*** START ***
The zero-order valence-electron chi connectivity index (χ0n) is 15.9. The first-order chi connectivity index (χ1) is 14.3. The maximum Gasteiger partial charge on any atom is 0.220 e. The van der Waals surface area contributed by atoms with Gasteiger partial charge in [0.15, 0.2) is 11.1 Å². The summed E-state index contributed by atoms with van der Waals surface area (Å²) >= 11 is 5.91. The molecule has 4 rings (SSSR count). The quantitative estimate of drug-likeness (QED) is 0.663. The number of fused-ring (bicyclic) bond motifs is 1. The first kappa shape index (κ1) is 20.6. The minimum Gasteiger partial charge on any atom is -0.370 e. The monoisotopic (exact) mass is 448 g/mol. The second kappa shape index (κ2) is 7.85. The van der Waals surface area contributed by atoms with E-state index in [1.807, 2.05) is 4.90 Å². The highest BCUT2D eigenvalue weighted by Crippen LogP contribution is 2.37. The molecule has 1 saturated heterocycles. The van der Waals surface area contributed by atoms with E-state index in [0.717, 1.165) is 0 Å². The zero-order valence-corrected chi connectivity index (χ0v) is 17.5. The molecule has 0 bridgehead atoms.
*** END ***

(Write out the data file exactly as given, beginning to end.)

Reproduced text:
The zero-order valence-electron chi connectivity index (χ0n) is 15.9. The first-order chi connectivity index (χ1) is 14.3. The maximum Gasteiger partial charge on any atom is 0.220 e. The van der Waals surface area contributed by atoms with Gasteiger partial charge in [0.15, 0.2) is 11.1 Å². The summed E-state index contributed by atoms with van der Waals surface area (Å²) >= 11 is 5.91. The molecule has 4 rings (SSSR count). The quantitative estimate of drug-likeness (QED) is 0.663. The number of fused-ring (bicyclic) bond motifs is 1. The first kappa shape index (κ1) is 20.6. The minimum Gasteiger partial charge on any atom is -0.370 e. The monoisotopic (exact) mass is 448 g/mol. The second kappa shape index (κ2) is 7.85. The van der Waals surface area contributed by atoms with E-state index in [1.807, 2.05) is 4.90 Å². The highest BCUT2D eigenvalue weighted by Crippen LogP contribution is 2.37. The molecule has 1 saturated heterocycles. The van der Waals surface area contributed by atoms with E-state index in [0.717, 1.165) is 0 Å². The zero-order valence-corrected chi connectivity index (χ0v) is 17.5. The molecule has 0 bridgehead atoms.